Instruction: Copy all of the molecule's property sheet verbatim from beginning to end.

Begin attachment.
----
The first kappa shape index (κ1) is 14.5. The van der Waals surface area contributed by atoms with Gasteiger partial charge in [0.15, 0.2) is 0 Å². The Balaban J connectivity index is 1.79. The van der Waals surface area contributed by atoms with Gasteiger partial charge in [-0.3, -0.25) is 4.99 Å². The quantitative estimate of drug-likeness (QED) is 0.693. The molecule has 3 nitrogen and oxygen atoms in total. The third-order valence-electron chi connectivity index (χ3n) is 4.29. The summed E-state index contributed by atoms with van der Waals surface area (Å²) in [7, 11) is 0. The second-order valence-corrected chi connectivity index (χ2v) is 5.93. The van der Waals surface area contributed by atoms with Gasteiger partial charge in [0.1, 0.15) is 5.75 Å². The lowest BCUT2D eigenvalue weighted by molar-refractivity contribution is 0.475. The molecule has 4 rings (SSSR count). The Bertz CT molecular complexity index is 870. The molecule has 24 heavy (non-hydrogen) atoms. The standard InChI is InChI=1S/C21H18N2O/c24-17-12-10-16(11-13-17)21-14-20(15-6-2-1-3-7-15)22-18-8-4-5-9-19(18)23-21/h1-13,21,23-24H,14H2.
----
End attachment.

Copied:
The first kappa shape index (κ1) is 14.5. The van der Waals surface area contributed by atoms with Gasteiger partial charge in [0.15, 0.2) is 0 Å². The Balaban J connectivity index is 1.79. The van der Waals surface area contributed by atoms with Gasteiger partial charge in [-0.3, -0.25) is 4.99 Å². The quantitative estimate of drug-likeness (QED) is 0.693. The molecule has 3 nitrogen and oxygen atoms in total. The third-order valence-electron chi connectivity index (χ3n) is 4.29. The summed E-state index contributed by atoms with van der Waals surface area (Å²) in [7, 11) is 0. The second-order valence-corrected chi connectivity index (χ2v) is 5.93. The van der Waals surface area contributed by atoms with Gasteiger partial charge in [0.1, 0.15) is 5.75 Å². The lowest BCUT2D eigenvalue weighted by molar-refractivity contribution is 0.475. The molecule has 4 rings (SSSR count). The Bertz CT molecular complexity index is 870. The molecule has 24 heavy (non-hydrogen) atoms. The standard InChI is InChI=1S/C21H18N2O/c24-17-12-10-16(11-13-17)21-14-20(15-6-2-1-3-7-15)22-18-8-4-5-9-19(18)23-21/h1-13,21,23-24H,14H2.